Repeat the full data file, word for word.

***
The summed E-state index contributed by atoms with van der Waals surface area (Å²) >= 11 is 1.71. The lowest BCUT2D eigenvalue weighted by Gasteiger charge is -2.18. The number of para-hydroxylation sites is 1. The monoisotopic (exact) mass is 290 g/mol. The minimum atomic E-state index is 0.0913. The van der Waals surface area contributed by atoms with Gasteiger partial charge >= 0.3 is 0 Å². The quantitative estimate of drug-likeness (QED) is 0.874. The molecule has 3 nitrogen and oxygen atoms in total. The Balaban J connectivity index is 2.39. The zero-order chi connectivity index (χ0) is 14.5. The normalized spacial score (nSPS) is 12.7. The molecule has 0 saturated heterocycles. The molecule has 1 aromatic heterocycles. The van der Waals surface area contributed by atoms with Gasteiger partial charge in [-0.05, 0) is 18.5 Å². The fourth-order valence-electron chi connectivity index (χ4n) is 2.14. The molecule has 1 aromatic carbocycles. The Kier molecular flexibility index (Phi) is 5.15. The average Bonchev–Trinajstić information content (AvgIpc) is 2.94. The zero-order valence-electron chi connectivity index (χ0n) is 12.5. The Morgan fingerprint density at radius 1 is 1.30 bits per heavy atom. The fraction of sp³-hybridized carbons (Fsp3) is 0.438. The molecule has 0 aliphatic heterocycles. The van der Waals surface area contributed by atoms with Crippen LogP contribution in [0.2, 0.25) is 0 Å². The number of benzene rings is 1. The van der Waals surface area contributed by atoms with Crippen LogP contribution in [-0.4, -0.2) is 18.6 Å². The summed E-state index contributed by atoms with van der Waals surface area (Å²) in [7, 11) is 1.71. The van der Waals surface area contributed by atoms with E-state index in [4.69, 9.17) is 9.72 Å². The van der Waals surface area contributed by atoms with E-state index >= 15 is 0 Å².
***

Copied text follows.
The summed E-state index contributed by atoms with van der Waals surface area (Å²) >= 11 is 1.71. The lowest BCUT2D eigenvalue weighted by Gasteiger charge is -2.18. The number of para-hydroxylation sites is 1. The monoisotopic (exact) mass is 290 g/mol. The minimum atomic E-state index is 0.0913. The van der Waals surface area contributed by atoms with Gasteiger partial charge >= 0.3 is 0 Å². The quantitative estimate of drug-likeness (QED) is 0.874. The molecule has 3 nitrogen and oxygen atoms in total. The Balaban J connectivity index is 2.39. The zero-order chi connectivity index (χ0) is 14.5. The normalized spacial score (nSPS) is 12.7. The molecule has 0 saturated heterocycles. The molecule has 1 aromatic heterocycles. The van der Waals surface area contributed by atoms with Gasteiger partial charge in [-0.05, 0) is 18.5 Å². The fourth-order valence-electron chi connectivity index (χ4n) is 2.14. The molecule has 1 aromatic carbocycles. The Kier molecular flexibility index (Phi) is 5.15. The average Bonchev–Trinajstić information content (AvgIpc) is 2.94. The zero-order valence-electron chi connectivity index (χ0n) is 12.5. The Morgan fingerprint density at radius 1 is 1.30 bits per heavy atom. The fraction of sp³-hybridized carbons (Fsp3) is 0.438. The molecule has 0 aliphatic heterocycles. The van der Waals surface area contributed by atoms with Crippen LogP contribution in [0.2, 0.25) is 0 Å². The number of benzene rings is 1. The van der Waals surface area contributed by atoms with Crippen LogP contribution in [-0.4, -0.2) is 18.6 Å². The summed E-state index contributed by atoms with van der Waals surface area (Å²) in [7, 11) is 1.71. The van der Waals surface area contributed by atoms with E-state index in [4.69, 9.17) is 9.72 Å². The van der Waals surface area contributed by atoms with E-state index >= 15 is 0 Å².